What is an automatic pool chlorinator?
An automatic pool chlorinator works by automatically distributing chlorine into your pool. Instead of you having to manually disperse chlorine into the pool, you just have to insert chlorine tablet into the chlorinator, and it will do the job for you.
The chlorine tablets that you add to the chlorinator dissolve as the filtered water passes over them.
Also, the chlorinator usually comes with a dial that lets you control the amount of chlorine that goes into your pool, so you can make an adjustment depending on the level of chlorine in your pool.
By using a chlorinator, you can keep your pool safe from algae and bacteria without the hassle of you personally having to add chemicals to your pool daily.
When using an automatic chlorinator, you want to check it weekly to make sure that there’s proper amounts of tablets left for your pool.
How does a pool chlorinator work?
With an automatic inline chlorinator, the water goes inside through the hole and comes up into the chamber. The water then dissolves the chlorine tablets and comes out the other side into the pool.
Your pool chlorinator will come with a dial, which allows you to control the water flow. You can increase or decrease the dial depending on the amount of chlorine you want to put inside your pool.
For instance, if your pool’s chlorine level is high, then you’ll want to lower the water flow to disperse lesser chlorine into the swimming pool. If the chlorine level is low, then you’ll want to increase the flow.
When you want to add chlorine tablets, you shut the pump off, take the lid off, and fill up your chlorinator with a 3-inch chlorine tablet. Put the lid back on.
Also, be sure to keep your face away during the process since there will be chlorine gas in the automatic chlorinator.
Next, turn the pump back on and let the air out of the chlorinator, and let it run.
If you don’t let the air out, you’ll have half air and half water trapped inside the tube, and you’ll only be using half the chlorinator.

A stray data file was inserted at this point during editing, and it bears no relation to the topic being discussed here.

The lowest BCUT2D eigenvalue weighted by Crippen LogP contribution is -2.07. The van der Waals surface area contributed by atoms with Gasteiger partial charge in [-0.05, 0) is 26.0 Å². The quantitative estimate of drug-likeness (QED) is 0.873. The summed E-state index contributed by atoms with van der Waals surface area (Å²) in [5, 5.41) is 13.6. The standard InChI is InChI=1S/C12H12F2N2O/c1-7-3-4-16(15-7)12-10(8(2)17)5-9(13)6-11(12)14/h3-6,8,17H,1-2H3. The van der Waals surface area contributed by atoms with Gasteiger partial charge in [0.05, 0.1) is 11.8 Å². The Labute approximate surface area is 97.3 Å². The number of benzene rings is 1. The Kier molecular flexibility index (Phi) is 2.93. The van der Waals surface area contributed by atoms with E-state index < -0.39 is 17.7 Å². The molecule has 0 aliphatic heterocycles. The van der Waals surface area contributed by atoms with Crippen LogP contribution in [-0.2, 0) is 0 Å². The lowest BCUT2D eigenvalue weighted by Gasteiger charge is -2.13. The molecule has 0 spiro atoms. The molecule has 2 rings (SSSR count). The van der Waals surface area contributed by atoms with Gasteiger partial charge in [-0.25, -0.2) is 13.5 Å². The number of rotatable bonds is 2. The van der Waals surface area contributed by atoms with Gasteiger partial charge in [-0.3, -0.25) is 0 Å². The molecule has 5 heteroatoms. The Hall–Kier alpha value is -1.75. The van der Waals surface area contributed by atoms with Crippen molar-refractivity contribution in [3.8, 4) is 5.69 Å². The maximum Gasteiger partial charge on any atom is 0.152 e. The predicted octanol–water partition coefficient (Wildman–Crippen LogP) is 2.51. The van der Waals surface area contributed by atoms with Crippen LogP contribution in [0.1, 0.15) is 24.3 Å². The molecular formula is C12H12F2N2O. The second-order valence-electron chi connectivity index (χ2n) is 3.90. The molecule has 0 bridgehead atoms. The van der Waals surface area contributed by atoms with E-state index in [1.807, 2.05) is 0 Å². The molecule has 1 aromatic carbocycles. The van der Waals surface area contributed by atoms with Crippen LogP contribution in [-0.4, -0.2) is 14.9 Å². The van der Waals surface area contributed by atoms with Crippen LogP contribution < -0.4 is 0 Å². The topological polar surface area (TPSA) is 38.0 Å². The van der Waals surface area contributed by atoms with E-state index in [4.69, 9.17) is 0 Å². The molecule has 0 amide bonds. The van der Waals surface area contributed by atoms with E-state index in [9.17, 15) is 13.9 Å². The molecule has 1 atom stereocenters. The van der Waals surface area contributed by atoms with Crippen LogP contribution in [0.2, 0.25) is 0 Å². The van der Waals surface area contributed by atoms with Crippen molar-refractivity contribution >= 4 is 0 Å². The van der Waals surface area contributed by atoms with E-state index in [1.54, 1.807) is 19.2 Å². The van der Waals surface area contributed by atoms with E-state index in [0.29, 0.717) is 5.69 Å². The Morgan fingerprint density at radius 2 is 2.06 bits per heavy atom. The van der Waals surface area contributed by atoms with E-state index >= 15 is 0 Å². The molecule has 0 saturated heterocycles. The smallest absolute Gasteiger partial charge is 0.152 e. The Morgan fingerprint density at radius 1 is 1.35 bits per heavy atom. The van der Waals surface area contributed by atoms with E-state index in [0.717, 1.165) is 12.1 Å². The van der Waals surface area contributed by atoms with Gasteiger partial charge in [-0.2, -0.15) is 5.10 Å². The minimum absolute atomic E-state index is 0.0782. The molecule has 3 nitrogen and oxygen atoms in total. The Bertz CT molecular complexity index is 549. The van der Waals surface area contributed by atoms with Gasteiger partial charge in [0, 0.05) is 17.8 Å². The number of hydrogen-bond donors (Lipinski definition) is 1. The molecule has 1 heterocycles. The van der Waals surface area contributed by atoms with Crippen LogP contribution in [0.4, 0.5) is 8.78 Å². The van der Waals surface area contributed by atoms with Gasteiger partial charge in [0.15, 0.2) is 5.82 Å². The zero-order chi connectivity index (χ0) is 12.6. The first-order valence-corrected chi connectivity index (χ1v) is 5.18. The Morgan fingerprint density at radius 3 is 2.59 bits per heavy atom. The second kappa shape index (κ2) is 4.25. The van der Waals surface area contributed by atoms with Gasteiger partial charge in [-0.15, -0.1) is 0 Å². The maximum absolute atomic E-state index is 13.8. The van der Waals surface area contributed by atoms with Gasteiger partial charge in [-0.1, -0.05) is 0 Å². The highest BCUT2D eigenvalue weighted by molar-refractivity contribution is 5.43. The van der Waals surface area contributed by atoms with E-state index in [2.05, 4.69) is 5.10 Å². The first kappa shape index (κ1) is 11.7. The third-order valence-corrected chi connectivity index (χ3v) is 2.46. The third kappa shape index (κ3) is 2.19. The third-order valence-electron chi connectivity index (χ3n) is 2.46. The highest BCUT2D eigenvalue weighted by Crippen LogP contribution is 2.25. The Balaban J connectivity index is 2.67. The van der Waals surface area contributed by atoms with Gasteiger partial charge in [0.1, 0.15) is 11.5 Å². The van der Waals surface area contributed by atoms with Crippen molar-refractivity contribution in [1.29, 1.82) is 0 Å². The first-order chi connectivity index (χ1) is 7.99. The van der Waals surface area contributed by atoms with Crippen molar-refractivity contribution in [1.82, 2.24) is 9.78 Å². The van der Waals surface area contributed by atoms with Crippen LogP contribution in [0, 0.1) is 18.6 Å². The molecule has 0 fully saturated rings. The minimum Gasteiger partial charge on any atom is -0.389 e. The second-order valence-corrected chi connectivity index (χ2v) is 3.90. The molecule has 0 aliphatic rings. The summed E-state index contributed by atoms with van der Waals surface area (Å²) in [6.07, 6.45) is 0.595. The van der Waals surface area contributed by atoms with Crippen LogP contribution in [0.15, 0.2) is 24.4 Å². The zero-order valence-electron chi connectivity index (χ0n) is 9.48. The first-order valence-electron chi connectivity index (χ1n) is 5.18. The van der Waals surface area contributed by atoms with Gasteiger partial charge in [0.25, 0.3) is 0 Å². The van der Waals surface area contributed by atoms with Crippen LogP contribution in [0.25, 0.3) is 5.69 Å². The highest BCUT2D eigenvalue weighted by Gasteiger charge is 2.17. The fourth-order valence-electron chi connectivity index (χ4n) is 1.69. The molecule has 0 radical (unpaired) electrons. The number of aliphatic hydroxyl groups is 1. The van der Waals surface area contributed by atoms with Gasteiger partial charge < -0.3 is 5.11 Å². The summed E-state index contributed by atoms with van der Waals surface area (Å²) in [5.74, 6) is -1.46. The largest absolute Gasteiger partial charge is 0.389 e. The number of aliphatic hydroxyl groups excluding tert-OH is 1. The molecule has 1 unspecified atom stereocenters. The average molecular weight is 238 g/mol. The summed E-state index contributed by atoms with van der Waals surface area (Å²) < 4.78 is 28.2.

Different types of automatic chlorinators
There are two types of automatic chlorinators: Inline and offline.
The major difference comes from how they are plumbed into your pool system.
Inline chlorinators directly connect between your pool filter and the return system of your pool. As a result, the inline chlorinator is lesser prone to air pockets and blockages, which makes it more reliable.
In general, it is better to install the inline chlorinator when you build a new pool rather than installing it as an upgrade for an existing pool.
One potential drawback of the inline chlorinator is that it causes flow restriction because the entire system has to go through the chlorinator.
Offline chlorinators connect to your pool return line, which allows them to detour the pool filter. Chlorine tablets will then be dissolved into a small amount and the equipment will return the chlorinated water into your pool.
One advantage of the offline chlorinator is that you are not forcing the entire system to go through the chlorinator, which allows better flow.
In case you are adding a chlorinator to an existing pool, it’s often better to go with the offline over inline since it’s effective and takes less effort to set up.
Whether you go with inline or offline chlorinators, they both help you reduce the manual handling of chemicals.
How to set the chlorination rate
The amount of chlorine you need will depend on the size of your pool. If your pool contains high volumes of water, then you’ll need a chlorinator that can handle the demand of your pool volume.
Depending on the type of chlorinator you use, it can sanitize anywhere between 20,000 to 60,000 gallon pools.
So, you need to make sure you pick the right type of chlorinator that’s designed for your pool size. But more importantly, you need to measure your pool volume correctly.
What type of chlorine to use in a pool chlorinator
Generally speaking, automatic chlorinators work with dissolvable chlorine tablets and sticks. So you’ll be using chlorine tablets in most cases.
Automatic pool chlorinator pros and cons
- Less work than manually adding chlorine
- You can control the rate at which chlorine is added into your pool
- Works for all types of pools
- Costs more than manually adding chlorine
- You may need to hire a professional for installation
- Maintenance cost
Differences between automatic pool chlorinator and an automatic chemical feeder
While both works using a similar mechanism, an automatic pool chlorinator is specifically designed for dispersing chlorine, whereas chemical feeders also work with other chemical tablets, such as bromine.